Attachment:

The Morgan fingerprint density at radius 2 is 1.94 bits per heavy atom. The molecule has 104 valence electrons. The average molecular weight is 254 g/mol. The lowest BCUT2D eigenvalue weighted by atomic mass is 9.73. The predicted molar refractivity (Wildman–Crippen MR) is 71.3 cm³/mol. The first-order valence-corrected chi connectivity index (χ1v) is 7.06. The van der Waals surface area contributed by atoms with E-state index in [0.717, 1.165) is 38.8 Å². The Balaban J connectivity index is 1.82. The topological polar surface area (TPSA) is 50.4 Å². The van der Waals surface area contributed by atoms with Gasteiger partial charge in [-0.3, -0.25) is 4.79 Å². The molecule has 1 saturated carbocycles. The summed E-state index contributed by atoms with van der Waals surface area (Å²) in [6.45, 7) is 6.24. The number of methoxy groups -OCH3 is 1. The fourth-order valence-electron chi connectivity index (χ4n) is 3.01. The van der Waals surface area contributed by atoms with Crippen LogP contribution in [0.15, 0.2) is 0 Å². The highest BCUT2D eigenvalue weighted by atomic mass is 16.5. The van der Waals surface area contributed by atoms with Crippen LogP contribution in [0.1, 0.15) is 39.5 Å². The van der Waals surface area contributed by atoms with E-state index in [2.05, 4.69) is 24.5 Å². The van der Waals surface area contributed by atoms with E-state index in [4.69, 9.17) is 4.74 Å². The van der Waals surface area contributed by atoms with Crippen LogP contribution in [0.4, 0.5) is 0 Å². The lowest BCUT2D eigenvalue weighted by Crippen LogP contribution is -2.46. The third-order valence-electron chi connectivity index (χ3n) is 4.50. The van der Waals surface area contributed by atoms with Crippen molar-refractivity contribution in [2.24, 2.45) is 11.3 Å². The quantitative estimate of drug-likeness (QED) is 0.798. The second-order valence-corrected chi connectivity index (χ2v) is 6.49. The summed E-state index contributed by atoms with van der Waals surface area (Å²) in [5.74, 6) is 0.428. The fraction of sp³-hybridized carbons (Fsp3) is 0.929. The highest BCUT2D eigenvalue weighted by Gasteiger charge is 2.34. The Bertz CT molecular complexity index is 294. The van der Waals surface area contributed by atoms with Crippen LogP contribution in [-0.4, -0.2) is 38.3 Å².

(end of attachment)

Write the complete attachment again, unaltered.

The Morgan fingerprint density at radius 2 is 1.94 bits per heavy atom. The molecule has 104 valence electrons. The average molecular weight is 254 g/mol. The lowest BCUT2D eigenvalue weighted by atomic mass is 9.73. The predicted molar refractivity (Wildman–Crippen MR) is 71.3 cm³/mol. The first-order valence-corrected chi connectivity index (χ1v) is 7.06. The van der Waals surface area contributed by atoms with E-state index in [0.717, 1.165) is 38.8 Å². The Balaban J connectivity index is 1.82. The topological polar surface area (TPSA) is 50.4 Å². The van der Waals surface area contributed by atoms with Gasteiger partial charge in [-0.3, -0.25) is 4.79 Å². The molecule has 1 saturated carbocycles. The summed E-state index contributed by atoms with van der Waals surface area (Å²) in [6.45, 7) is 6.24. The number of methoxy groups -OCH3 is 1. The fourth-order valence-electron chi connectivity index (χ4n) is 3.01. The van der Waals surface area contributed by atoms with Crippen LogP contribution in [0.15, 0.2) is 0 Å². The highest BCUT2D eigenvalue weighted by atomic mass is 16.5. The van der Waals surface area contributed by atoms with Crippen LogP contribution in [0.1, 0.15) is 39.5 Å². The van der Waals surface area contributed by atoms with E-state index in [2.05, 4.69) is 24.5 Å². The van der Waals surface area contributed by atoms with E-state index in [4.69, 9.17) is 4.74 Å². The van der Waals surface area contributed by atoms with Crippen LogP contribution in [0.4, 0.5) is 0 Å². The lowest BCUT2D eigenvalue weighted by Crippen LogP contribution is -2.46. The third-order valence-electron chi connectivity index (χ3n) is 4.50. The van der Waals surface area contributed by atoms with Crippen molar-refractivity contribution in [2.24, 2.45) is 11.3 Å². The quantitative estimate of drug-likeness (QED) is 0.798. The second-order valence-corrected chi connectivity index (χ2v) is 6.49. The summed E-state index contributed by atoms with van der Waals surface area (Å²) in [5.74, 6) is 0.428. The fraction of sp³-hybridized carbons (Fsp3) is 0.929. The highest BCUT2D eigenvalue weighted by Gasteiger charge is 2.34. The Bertz CT molecular complexity index is 294. The van der Waals surface area contributed by atoms with Crippen LogP contribution in [-0.4, -0.2) is 38.3 Å².